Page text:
The late Peter Gomes, former Dean of Memorial Church at Harvard University, stated in a sermon on Mary, the Mother of Jesus, "We children of the Reformation simply do not know what to do with Mary."
That prompted me several years ago to preach a sermon entitled, "What to do About Mary?"
During the season of Advent, I've often come back to that question, and that sermon. This emphasis on Mary certainly seems like foreign territory for Lutherans. Outside of Christmas, we really don't talk much about Mary, mother of our Lord Jesus Christ. We become real uncomfortable, perhaps even fearful, or paranoid about Mary. I think that part of our reluctance to appreciate Mary grows out of our old fashioned, anti-Roman Catholic attitudes.
When I have a chance to preach on the festival of Mary, Mother of Our Lord, on August 15, I like to pull out the following quote:
"Therefore we believe, teach, and confess that Mary conceived and bore not only a plain, ordinary, mere man but the veritable Son of God; for this reason she is rightly called, and truly is, the mother of God."
This statement, and others like it, don't come from some Catholic publication, but directly from our Lutheran Confessions. The one just quoted is from The Formula of Concord (Tappert, 488.7).
So, contrary to what we may think, the Scriptures and our Lutheran Confessions do give a special emphasis to Mary. So, what about Mary?
Although she is mentioned at various times in the Gospels and the book of Acts, the emphasis is to show forth the glory of Christ, not of Mary. The virgin birth is not something to glorify Mary, but to proclaim that Christ is Lord and that his birth is the work of God.
Here is another quote from Luther's Commentary on the Magnificat:
"Mary also freely ascribes all to God's grace, not to her merit... How should a creature deserve to become the Mother of God? Though certain scribblers make much ado about her worthiness for such motherhood, I prefer to believe her rather than them."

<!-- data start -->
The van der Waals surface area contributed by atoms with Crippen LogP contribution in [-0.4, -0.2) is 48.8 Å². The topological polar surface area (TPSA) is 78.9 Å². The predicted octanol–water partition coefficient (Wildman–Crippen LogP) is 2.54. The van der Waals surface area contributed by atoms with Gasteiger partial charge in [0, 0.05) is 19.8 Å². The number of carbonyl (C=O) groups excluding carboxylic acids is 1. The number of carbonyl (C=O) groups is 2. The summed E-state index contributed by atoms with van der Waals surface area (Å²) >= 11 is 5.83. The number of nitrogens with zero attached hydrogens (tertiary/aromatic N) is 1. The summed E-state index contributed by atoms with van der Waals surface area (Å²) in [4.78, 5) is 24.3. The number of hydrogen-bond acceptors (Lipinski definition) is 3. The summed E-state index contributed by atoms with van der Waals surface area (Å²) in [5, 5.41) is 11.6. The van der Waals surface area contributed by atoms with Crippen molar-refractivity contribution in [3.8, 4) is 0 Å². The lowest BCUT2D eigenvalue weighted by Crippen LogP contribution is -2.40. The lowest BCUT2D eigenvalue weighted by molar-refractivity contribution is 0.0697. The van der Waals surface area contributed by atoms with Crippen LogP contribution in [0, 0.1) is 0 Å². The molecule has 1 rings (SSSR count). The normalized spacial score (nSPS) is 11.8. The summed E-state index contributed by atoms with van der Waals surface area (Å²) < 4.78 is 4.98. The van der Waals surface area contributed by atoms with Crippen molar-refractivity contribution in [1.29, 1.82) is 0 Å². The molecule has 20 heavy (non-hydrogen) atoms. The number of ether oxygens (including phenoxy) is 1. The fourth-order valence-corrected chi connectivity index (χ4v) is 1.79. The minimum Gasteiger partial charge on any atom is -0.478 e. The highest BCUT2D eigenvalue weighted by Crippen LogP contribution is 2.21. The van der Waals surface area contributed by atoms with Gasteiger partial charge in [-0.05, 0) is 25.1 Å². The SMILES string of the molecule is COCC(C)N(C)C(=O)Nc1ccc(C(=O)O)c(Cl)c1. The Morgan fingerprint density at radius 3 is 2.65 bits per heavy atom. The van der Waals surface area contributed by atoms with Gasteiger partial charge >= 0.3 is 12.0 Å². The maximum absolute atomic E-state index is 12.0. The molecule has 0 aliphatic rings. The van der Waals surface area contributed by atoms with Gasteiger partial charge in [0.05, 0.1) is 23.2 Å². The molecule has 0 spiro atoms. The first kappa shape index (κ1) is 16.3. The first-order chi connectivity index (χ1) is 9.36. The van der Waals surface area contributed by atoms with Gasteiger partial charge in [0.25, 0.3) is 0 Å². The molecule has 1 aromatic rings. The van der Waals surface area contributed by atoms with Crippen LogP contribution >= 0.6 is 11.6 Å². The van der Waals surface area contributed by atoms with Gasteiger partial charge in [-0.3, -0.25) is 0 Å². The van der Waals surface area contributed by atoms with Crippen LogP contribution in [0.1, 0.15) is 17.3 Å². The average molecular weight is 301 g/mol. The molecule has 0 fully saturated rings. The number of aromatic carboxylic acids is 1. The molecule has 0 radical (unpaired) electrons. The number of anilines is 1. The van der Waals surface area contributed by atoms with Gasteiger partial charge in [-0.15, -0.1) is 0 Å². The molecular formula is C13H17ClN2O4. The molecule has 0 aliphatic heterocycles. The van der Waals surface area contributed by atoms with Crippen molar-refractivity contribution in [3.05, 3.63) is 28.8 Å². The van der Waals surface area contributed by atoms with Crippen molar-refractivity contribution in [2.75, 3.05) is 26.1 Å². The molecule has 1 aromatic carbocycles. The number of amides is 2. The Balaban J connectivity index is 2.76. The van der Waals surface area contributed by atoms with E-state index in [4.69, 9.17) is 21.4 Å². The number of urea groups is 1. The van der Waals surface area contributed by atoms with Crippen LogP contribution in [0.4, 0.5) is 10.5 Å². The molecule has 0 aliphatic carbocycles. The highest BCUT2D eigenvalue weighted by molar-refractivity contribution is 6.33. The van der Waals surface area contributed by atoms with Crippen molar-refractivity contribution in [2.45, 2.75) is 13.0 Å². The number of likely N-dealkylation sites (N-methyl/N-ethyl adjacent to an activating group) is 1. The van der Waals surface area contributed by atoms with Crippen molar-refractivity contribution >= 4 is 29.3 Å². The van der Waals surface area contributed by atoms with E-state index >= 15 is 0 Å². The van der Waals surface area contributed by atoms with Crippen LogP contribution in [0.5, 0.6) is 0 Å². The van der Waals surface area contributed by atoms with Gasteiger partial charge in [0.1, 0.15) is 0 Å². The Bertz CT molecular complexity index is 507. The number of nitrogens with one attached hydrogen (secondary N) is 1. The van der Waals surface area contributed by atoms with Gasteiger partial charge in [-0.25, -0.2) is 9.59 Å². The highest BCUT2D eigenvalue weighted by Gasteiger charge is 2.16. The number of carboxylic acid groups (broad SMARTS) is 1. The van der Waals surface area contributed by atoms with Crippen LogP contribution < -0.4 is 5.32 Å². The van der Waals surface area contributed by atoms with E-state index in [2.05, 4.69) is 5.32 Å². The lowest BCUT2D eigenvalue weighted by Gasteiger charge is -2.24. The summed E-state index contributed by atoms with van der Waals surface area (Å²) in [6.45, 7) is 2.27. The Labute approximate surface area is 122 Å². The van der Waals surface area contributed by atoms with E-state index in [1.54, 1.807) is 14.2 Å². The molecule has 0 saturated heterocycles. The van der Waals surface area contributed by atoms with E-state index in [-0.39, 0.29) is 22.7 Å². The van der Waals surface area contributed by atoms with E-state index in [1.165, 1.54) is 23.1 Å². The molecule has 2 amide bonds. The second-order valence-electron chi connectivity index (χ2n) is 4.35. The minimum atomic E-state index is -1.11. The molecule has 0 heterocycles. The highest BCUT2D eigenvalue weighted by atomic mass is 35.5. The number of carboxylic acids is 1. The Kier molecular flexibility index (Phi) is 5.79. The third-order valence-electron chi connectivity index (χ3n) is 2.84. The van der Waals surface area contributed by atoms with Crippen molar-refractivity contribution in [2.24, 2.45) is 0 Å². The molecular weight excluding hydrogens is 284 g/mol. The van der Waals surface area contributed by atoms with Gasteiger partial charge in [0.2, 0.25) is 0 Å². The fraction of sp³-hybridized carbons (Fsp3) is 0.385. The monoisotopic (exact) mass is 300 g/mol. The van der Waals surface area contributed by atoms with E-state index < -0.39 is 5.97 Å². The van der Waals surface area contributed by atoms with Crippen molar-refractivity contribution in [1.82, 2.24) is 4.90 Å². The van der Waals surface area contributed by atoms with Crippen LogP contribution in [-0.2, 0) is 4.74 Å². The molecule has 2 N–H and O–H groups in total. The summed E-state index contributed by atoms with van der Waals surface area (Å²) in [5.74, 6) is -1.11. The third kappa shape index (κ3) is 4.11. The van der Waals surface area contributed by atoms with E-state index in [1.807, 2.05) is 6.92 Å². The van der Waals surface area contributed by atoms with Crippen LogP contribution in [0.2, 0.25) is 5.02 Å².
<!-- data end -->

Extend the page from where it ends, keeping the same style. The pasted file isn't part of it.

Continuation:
Mary is the person whom God chose to give birth to the Savior. Mary is important, because through her we know that the humanity of Christ was real and true. Jesus, the Son of God, is born of an earthly mother.
So during this Advent season, it's worth our while to think that God could use us to glorify God in some way. As God did great things for Mary and through Mary, consider that God also plans to do marvelous things through each and every one of us.
The Lutheran Center (Synod Office and Resource Center) will be closed from the close of the day on December 22 and will reopen on Tuesday, January 2, 2018. Therefore, Monday Musings will take a two-week hiatus and will resume on Monday, January 8, 2018.
I wish you all a blessed Christmas and a joyous New Year, and look forward to being back with you in 2018.
My Christmas message to the synod is available by clicking [here]. It can also be accessed through the Wednesday E-News.
Though the office is closed, I will be doing a service of leave taking on Wednesday, December 27, at 3:00 p.m. at Trinity Lutheran Church, Washingtonville, as they bring their ministry to an end after 217 faithful years.
From January 3 to 8, 2018, I will be in Vancouver, British Columbia, Canada, for the annual Bishop's Academy. We will be gathering with our colleagues from the Evangelical Lutheran Church in Canada under the theme of First Nations Peoples: Spirituality, Theology and Reconciliation.
May the light of Christ illumine your Christmas and light your path throughout the year ahead.
+Bishop Abraham Allende